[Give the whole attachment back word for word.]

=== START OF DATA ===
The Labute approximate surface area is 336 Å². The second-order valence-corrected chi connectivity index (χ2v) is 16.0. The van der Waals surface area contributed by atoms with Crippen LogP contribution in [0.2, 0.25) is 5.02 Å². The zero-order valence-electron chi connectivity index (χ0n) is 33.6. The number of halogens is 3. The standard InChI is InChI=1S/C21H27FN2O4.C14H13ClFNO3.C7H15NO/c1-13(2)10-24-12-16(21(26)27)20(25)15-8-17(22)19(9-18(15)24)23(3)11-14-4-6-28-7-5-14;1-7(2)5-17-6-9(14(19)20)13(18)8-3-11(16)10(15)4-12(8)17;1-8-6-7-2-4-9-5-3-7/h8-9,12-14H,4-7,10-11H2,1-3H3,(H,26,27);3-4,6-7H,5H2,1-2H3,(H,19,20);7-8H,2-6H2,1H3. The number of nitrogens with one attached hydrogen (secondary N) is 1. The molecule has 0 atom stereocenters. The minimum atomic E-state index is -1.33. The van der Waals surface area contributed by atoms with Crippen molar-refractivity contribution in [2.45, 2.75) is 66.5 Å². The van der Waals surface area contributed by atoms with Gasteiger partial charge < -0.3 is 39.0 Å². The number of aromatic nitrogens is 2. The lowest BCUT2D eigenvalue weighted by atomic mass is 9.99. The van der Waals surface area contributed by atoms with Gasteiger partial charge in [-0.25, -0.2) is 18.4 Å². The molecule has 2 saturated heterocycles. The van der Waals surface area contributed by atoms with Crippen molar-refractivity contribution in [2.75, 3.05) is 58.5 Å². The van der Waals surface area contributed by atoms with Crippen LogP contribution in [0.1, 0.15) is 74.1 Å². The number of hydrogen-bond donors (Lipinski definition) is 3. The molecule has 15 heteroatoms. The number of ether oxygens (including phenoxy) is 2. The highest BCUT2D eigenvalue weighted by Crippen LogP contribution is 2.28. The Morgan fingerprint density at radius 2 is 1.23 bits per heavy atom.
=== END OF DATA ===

The Labute approximate surface area is 336 Å². The second-order valence-corrected chi connectivity index (χ2v) is 16.0. The van der Waals surface area contributed by atoms with Crippen LogP contribution in [0.2, 0.25) is 5.02 Å². The zero-order valence-electron chi connectivity index (χ0n) is 33.6. The number of halogens is 3. The standard InChI is InChI=1S/C21H27FN2O4.C14H13ClFNO3.C7H15NO/c1-13(2)10-24-12-16(21(26)27)20(25)15-8-17(22)19(9-18(15)24)23(3)11-14-4-6-28-7-5-14;1-7(2)5-17-6-9(14(19)20)13(18)8-3-11(16)10(15)4-12(8)17;1-8-6-7-2-4-9-5-3-7/h8-9,12-14H,4-7,10-11H2,1-3H3,(H,26,27);3-4,6-7H,5H2,1-2H3,(H,19,20);7-8H,2-6H2,1H3. The number of nitrogens with one attached hydrogen (secondary N) is 1. The molecule has 0 atom stereocenters. The minimum atomic E-state index is -1.33. The van der Waals surface area contributed by atoms with Crippen molar-refractivity contribution in [2.45, 2.75) is 66.5 Å². The van der Waals surface area contributed by atoms with Gasteiger partial charge < -0.3 is 39.0 Å². The number of aromatic nitrogens is 2. The lowest BCUT2D eigenvalue weighted by atomic mass is 9.99. The van der Waals surface area contributed by atoms with Gasteiger partial charge in [-0.25, -0.2) is 18.4 Å². The molecule has 2 saturated heterocycles. The van der Waals surface area contributed by atoms with Crippen molar-refractivity contribution in [2.75, 3.05) is 58.5 Å². The van der Waals surface area contributed by atoms with Crippen LogP contribution in [0.1, 0.15) is 74.1 Å². The number of hydrogen-bond donors (Lipinski definition) is 3. The molecule has 15 heteroatoms. The number of ether oxygens (including phenoxy) is 2. The highest BCUT2D eigenvalue weighted by Crippen LogP contribution is 2.28. The Morgan fingerprint density at radius 2 is 1.23 bits per heavy atom.